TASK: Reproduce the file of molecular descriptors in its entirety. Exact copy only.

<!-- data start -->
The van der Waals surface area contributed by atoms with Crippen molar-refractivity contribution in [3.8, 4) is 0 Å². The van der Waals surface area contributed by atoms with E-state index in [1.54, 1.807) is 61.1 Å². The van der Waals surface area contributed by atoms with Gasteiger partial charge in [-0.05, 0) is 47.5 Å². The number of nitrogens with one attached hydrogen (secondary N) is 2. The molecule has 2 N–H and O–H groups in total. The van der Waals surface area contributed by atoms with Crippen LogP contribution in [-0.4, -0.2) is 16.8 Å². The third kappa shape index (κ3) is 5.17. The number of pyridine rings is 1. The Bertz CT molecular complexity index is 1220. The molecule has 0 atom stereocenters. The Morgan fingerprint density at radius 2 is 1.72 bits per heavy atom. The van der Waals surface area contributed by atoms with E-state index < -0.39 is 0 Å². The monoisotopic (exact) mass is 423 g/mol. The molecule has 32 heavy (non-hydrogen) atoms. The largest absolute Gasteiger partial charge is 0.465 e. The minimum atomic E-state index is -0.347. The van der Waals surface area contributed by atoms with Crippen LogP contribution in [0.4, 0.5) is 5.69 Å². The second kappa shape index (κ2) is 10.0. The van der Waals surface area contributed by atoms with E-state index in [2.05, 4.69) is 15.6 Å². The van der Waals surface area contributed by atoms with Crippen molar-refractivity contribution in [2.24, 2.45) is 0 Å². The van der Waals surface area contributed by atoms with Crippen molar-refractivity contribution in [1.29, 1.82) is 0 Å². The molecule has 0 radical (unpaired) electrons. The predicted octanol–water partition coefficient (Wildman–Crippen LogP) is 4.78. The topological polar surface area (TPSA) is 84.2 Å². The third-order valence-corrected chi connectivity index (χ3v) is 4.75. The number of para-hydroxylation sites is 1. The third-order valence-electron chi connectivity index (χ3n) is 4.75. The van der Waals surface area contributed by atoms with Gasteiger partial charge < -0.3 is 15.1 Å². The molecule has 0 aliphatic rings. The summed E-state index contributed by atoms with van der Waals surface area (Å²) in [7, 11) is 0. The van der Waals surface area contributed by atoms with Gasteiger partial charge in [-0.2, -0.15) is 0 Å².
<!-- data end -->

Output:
The van der Waals surface area contributed by atoms with Crippen molar-refractivity contribution in [3.8, 4) is 0 Å². The van der Waals surface area contributed by atoms with E-state index in [1.54, 1.807) is 61.1 Å². The van der Waals surface area contributed by atoms with Gasteiger partial charge in [-0.05, 0) is 47.5 Å². The number of nitrogens with one attached hydrogen (secondary N) is 2. The molecule has 2 N–H and O–H groups in total. The van der Waals surface area contributed by atoms with Crippen LogP contribution in [-0.4, -0.2) is 16.8 Å². The third kappa shape index (κ3) is 5.17. The number of pyridine rings is 1. The Bertz CT molecular complexity index is 1220. The molecule has 0 atom stereocenters. The Morgan fingerprint density at radius 2 is 1.72 bits per heavy atom. The van der Waals surface area contributed by atoms with E-state index < -0.39 is 0 Å². The monoisotopic (exact) mass is 423 g/mol. The molecule has 32 heavy (non-hydrogen) atoms. The largest absolute Gasteiger partial charge is 0.465 e. The minimum atomic E-state index is -0.347. The van der Waals surface area contributed by atoms with Crippen LogP contribution in [0.4, 0.5) is 5.69 Å². The second kappa shape index (κ2) is 10.0. The van der Waals surface area contributed by atoms with E-state index in [2.05, 4.69) is 15.6 Å². The van der Waals surface area contributed by atoms with Crippen molar-refractivity contribution in [2.24, 2.45) is 0 Å². The van der Waals surface area contributed by atoms with Crippen molar-refractivity contribution in [1.29, 1.82) is 0 Å². The molecule has 0 radical (unpaired) electrons. The predicted octanol–water partition coefficient (Wildman–Crippen LogP) is 4.78. The topological polar surface area (TPSA) is 84.2 Å². The third-order valence-corrected chi connectivity index (χ3v) is 4.75. The number of para-hydroxylation sites is 1. The third-order valence-electron chi connectivity index (χ3n) is 4.75. The van der Waals surface area contributed by atoms with Gasteiger partial charge < -0.3 is 15.1 Å². The molecule has 0 aliphatic rings. The summed E-state index contributed by atoms with van der Waals surface area (Å²) in [7, 11) is 0. The van der Waals surface area contributed by atoms with Gasteiger partial charge in [-0.2, -0.15) is 0 Å².